Nunatsiaq Online
NEWS: Nunavut August 24, 2012 - 5:09 am

At country food market, demand always outstrips supply

"The fact that the communities stayed supportive is pretty much my measure of success”

SAMANTHA DAWSON
Willie Hyndman is the founder of Project Nunavut, which offers a sealift service and facilitates Iqaluit's monthly country food market. After 16 country food markets, in rain or shine, 15 in Iqaluit and one in Rankin Inlet, he's learned demand is always greater than supply. Despite that, the markets have gone successfully and Hyndman says he's open to helping other communities who are interested in starting markets of their own, selling caribou, seal, arctic char, ptarmigan and other traditional country foods. (PHOTO BY SAMANTHA DAWSON)
Willie Hyndman is the founder of Project Nunavut, which offers a sealift service and facilitates Iqaluit's monthly country food market. After 16 country food markets, in rain or shine, 15 in Iqaluit and one in Rankin Inlet, he's learned demand is always greater than supply. Despite that, the markets have gone successfully and Hyndman says he's open to helping other communities who are interested in starting markets of their own, selling caribou, seal, arctic char, ptarmigan and other traditional country foods. (PHOTO BY SAMANTHA DAWSON)

Hunters show up in -40 C temperatures, sometimes with an armful of frozen ptarmigan speckled with blood, a qamutik loaded with caribou, or seal meat.

Even if it’s only a few hunters, they always show up.

This is why Willie Hyndman runs the Iqaluit country food market, held in trappers’ tents at Iqaluit Square, where anyone with country food, such as seal or arctic char — and sometimes bannock — can sell their catch.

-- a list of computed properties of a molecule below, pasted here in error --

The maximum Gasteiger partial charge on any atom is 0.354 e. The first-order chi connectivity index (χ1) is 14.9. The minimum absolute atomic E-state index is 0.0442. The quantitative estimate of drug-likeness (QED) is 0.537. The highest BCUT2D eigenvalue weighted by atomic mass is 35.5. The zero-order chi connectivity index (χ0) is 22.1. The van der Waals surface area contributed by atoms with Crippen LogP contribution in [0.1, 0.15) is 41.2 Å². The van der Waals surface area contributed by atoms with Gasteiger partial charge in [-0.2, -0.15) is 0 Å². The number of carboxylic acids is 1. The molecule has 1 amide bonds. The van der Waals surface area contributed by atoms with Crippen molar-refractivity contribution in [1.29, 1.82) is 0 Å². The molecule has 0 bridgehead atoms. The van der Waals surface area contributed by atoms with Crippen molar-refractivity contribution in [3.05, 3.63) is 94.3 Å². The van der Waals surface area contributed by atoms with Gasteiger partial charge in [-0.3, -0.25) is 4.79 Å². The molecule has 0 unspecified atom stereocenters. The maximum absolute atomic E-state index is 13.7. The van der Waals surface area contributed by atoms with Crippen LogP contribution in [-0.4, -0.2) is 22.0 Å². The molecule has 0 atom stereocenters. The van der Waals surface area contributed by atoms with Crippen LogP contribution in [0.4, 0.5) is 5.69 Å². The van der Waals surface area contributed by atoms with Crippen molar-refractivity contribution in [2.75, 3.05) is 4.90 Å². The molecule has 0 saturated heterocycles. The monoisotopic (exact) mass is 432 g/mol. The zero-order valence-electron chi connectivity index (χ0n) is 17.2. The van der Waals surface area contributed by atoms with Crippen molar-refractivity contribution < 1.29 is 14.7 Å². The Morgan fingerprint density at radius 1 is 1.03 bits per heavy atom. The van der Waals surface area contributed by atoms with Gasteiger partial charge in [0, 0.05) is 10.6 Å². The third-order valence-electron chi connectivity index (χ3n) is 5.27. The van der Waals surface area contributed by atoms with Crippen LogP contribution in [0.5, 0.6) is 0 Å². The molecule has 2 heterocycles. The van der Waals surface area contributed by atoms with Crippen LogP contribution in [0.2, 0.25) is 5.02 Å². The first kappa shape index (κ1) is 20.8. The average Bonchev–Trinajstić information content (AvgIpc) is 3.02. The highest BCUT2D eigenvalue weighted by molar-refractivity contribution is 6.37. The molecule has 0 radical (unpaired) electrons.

After 15 markets in Iqaluit and one in Rankin Inlet, one thing is for sure: demand is always greater than supply.

The inspiration for the market is Greenland, where producing and selling country food there is a viable profession, Hyndman said.

The first market took place during the Iqaluit craft fair in November 2010, when 250 people lined up before the hunters arrived. Everything sold out immediately.

Hyndman saw there was a huge demand for country food and that “people who don’t have access to it want to pay for it.” 

“They want to support the hunters and get it on the table,” he said.

So, with money from the Government of Nunavut’s Department of Economic Development and Transportation, Hyndman bought some tents and got started.

In January 2011, he organized monthly markets and began running them until spring of that year. Then he held similar markets until March of this year, when he ran out of money, but kept running markets.

When Hyndman started up,  “the oral history was that nobody wanted to see a market in Iqaluit,” but as time went on it seemed no one was actually against the idea. 

“If there are any sort of complaints, that’s it: where’s the caribou, it’s too crazy, there’s too many people, but for the most part the hunters I talk to want to come back and people show up every time,” he said.

The market has attracted a lot of attention in Nunavut, including in communities which are thinking of starting similar ventures.  ‘Though in demand,  the markets’ supply is unpredictable.

The only factors under Hyndman’s direct control are advertising and the setting up of the two tents. 

“Everything else is you know [variable], the weather, if the hunters are successful,” he said.

There are repeat hunters who bring meat or fish to the markets, but as a general rule hunters just show up, which is fine with Hyndman, who said he wants “to make it easy for them to participate.” 

Hunters have told him they’d like to see the market put on more frequently.

Still, the market can be a bit of a roller-coaster due to the uncertainty of supply and demand. Hyndman says he’s happy “when a lot of hunters show up with food and people are happy.”

“When not as many show up, it’s harder,” Hyndman said.“[But] it’s new to Nunavut, and so learning the dynamics, learning when to hold the market, how to relate to hunters and all that stuff. Just the fact that the communities stayed supportive is pretty much my measure of success.”

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